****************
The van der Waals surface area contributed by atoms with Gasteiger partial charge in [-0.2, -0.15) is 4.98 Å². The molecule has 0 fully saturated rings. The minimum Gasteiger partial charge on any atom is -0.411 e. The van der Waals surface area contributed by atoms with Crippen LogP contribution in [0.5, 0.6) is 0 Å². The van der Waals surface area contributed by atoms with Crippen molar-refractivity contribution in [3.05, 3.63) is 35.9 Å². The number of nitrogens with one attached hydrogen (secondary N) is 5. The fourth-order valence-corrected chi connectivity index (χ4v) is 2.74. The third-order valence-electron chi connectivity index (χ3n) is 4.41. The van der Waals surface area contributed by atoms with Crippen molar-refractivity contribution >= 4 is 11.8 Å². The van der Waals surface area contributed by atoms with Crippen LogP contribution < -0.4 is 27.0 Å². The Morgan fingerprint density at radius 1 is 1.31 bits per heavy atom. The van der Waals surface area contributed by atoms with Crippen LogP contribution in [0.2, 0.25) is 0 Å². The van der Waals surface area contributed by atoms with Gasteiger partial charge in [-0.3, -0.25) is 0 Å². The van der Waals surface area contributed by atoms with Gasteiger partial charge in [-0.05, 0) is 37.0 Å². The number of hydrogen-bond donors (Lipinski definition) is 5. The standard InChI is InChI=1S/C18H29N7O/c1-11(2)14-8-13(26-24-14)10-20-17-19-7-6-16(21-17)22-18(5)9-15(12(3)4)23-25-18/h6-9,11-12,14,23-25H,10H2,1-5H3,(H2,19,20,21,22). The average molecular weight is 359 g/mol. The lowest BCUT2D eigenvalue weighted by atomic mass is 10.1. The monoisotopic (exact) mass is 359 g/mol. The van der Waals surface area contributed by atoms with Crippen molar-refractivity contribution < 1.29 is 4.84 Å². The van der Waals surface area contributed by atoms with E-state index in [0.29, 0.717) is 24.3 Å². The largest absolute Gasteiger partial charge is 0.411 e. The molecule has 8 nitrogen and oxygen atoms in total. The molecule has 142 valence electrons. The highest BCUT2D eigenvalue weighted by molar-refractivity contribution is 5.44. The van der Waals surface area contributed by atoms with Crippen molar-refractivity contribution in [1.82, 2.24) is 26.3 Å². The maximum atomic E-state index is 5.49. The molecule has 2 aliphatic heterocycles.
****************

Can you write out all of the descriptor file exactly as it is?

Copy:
The van der Waals surface area contributed by atoms with Gasteiger partial charge in [-0.2, -0.15) is 4.98 Å². The molecule has 0 fully saturated rings. The minimum Gasteiger partial charge on any atom is -0.411 e. The van der Waals surface area contributed by atoms with Crippen LogP contribution in [0.5, 0.6) is 0 Å². The van der Waals surface area contributed by atoms with Crippen molar-refractivity contribution in [3.05, 3.63) is 35.9 Å². The number of nitrogens with one attached hydrogen (secondary N) is 5. The fourth-order valence-corrected chi connectivity index (χ4v) is 2.74. The third-order valence-electron chi connectivity index (χ3n) is 4.41. The van der Waals surface area contributed by atoms with Crippen molar-refractivity contribution >= 4 is 11.8 Å². The van der Waals surface area contributed by atoms with Crippen LogP contribution < -0.4 is 27.0 Å². The Morgan fingerprint density at radius 1 is 1.31 bits per heavy atom. The van der Waals surface area contributed by atoms with Crippen LogP contribution in [0.2, 0.25) is 0 Å². The van der Waals surface area contributed by atoms with Gasteiger partial charge in [-0.3, -0.25) is 0 Å². The van der Waals surface area contributed by atoms with Gasteiger partial charge in [-0.05, 0) is 37.0 Å². The number of hydrogen-bond donors (Lipinski definition) is 5. The standard InChI is InChI=1S/C18H29N7O/c1-11(2)14-8-13(26-24-14)10-20-17-19-7-6-16(21-17)22-18(5)9-15(12(3)4)23-25-18/h6-9,11-12,14,23-25H,10H2,1-5H3,(H2,19,20,21,22). The average molecular weight is 359 g/mol. The lowest BCUT2D eigenvalue weighted by atomic mass is 10.1. The monoisotopic (exact) mass is 359 g/mol. The van der Waals surface area contributed by atoms with Crippen molar-refractivity contribution < 1.29 is 4.84 Å². The van der Waals surface area contributed by atoms with E-state index in [0.29, 0.717) is 24.3 Å². The largest absolute Gasteiger partial charge is 0.411 e. The molecule has 8 nitrogen and oxygen atoms in total. The molecule has 142 valence electrons. The highest BCUT2D eigenvalue weighted by molar-refractivity contribution is 5.44. The van der Waals surface area contributed by atoms with Crippen molar-refractivity contribution in [1.82, 2.24) is 26.3 Å². The maximum atomic E-state index is 5.49. The molecule has 2 aliphatic heterocycles.